Notice of Online Archive

  • This page is no longer being updated and remains online for informational and historical purposes only. The information is accurate as of the last page update.

    For questions about page contents, contact the Communications Division.

According to Tom Dawes ’65, there is still a chance for The Cyrkle to have another reunion.

Dawes is referring to the band that he, Don Danneman ’65, Marty Fried ’66, and Earle Pickens ’65 made popular with its hit “Red Rubber Ball,” which made it all the way to #2 on the U.S. charts. During this time, The Cyrkle was also the opening act for the Beatles during their 1966 summer tour, playing for crowds of over 70,000.

“We’ve had a few reunions, one where we played in Allentown in the mid-eighties, another at our 30th reunion in 1995, and the last, about a year ago in New York, just for dinner with our mates and a lot of oldies harmonizing,” says Dawes. “Maybe in another 10 years, we’ll have another reunion to discuss which assisted-living facility we should all move to and play ‘Red Rubber Ball’ on Saturday nights at the Senior Canteen.”

While many alumni surely remember The Cyrkle, they might not know that Dawes also is the creator of the “Plop Plop Fizz Fizz” Alka Seltzer jingle.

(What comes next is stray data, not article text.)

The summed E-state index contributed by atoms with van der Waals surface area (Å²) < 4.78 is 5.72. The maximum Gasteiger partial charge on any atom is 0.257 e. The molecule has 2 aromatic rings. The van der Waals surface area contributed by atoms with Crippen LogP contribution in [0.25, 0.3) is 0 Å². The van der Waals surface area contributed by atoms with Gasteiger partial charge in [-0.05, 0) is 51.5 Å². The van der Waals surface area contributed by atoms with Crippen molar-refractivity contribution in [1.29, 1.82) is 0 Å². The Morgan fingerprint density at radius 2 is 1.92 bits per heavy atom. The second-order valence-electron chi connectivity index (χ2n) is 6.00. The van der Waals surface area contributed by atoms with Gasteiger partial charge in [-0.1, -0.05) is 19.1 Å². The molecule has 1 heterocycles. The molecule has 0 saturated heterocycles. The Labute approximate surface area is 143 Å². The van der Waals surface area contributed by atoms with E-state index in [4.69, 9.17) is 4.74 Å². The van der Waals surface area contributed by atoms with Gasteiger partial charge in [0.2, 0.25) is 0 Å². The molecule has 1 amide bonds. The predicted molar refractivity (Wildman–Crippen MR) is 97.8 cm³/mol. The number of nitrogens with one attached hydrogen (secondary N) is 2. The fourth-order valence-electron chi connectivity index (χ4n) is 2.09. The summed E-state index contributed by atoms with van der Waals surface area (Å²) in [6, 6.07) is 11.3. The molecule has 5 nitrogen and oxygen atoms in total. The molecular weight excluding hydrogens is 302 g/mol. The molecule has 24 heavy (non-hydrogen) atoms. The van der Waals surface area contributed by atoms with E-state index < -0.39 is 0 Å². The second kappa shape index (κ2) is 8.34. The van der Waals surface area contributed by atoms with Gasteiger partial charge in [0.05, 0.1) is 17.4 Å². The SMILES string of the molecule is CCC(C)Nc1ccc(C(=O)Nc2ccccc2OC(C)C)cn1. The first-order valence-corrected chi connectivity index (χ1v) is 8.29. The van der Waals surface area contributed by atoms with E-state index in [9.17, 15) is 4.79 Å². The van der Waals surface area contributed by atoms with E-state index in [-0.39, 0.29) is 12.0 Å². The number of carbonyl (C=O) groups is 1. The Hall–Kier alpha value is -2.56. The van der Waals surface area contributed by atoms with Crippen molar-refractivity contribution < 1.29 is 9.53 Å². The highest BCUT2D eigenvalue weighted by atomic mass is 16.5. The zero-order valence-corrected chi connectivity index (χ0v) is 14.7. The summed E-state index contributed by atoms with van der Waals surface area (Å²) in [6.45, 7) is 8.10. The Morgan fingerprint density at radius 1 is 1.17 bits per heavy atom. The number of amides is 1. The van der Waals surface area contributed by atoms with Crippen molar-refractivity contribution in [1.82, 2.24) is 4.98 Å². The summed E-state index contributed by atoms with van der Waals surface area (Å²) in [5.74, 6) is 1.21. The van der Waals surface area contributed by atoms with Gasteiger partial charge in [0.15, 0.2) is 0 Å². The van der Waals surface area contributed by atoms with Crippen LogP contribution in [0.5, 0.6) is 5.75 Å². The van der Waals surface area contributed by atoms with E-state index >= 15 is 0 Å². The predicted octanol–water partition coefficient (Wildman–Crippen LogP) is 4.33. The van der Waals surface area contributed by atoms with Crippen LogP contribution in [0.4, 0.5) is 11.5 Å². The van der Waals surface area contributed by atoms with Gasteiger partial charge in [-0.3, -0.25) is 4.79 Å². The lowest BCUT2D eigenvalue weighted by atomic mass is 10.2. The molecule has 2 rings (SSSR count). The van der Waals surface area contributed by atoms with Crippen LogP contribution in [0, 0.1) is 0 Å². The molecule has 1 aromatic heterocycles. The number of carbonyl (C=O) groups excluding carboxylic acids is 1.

Before retiring from jingle writing in 1990, Dawes was the creative source of hundreds of other popular jingles, including “We’re American Airlines,” which ran for 20 years. Dawes met his wife, Ginny Redington, through the jingle business, and the two collaborated on the popular “Coke is It!” jingle.

These days, Dawes and Redington are still collaborating. Their musical, The Talk of the Town, ran for six weeks at the Bank Street Theater in Greenwich Village, N.Y., at the end of 2004 and for 14 months through August 2006 in the Oak Room of the Algonquin Hotel in midtown New York City. The plot focuses on the 1920s and ’30s and the interaction of Algonquin Roundtablers Dorothy Parker, Robert Benchley, Robert Sherwood, George S. Kaufman, Marc Connelly, Edna Ferber, and Alexander Woollcott.

Dawes credits Lafayette with his early interest in this subject.

“After taking a course in 1920s literature at Lafayette, I remember enjoying their wit, and when Ginny came up with a great book of quotes on them and an idea for a musical – and the first five songs! – I thought, ‘This is going to be fun!” And it was, but difficult at the same time,” he says. “It took us 10 years from inception to getting ‘discovered’ and getting the show put on, but it was worth the wait.”

Dawes is now busy taking pictures for the books he and Redington have published. Their latest book, to be published by the Antique Collectors Club in the fall of 2007, is called Georgian Jewellery. They have two prior books, The Bakelite Jewelry Book and Victorian Jewelry, Unexplored Treasures, which were published by Abbeville Press in New York.

Categorized in: Alumni Profiles, Creative Writing, The Arts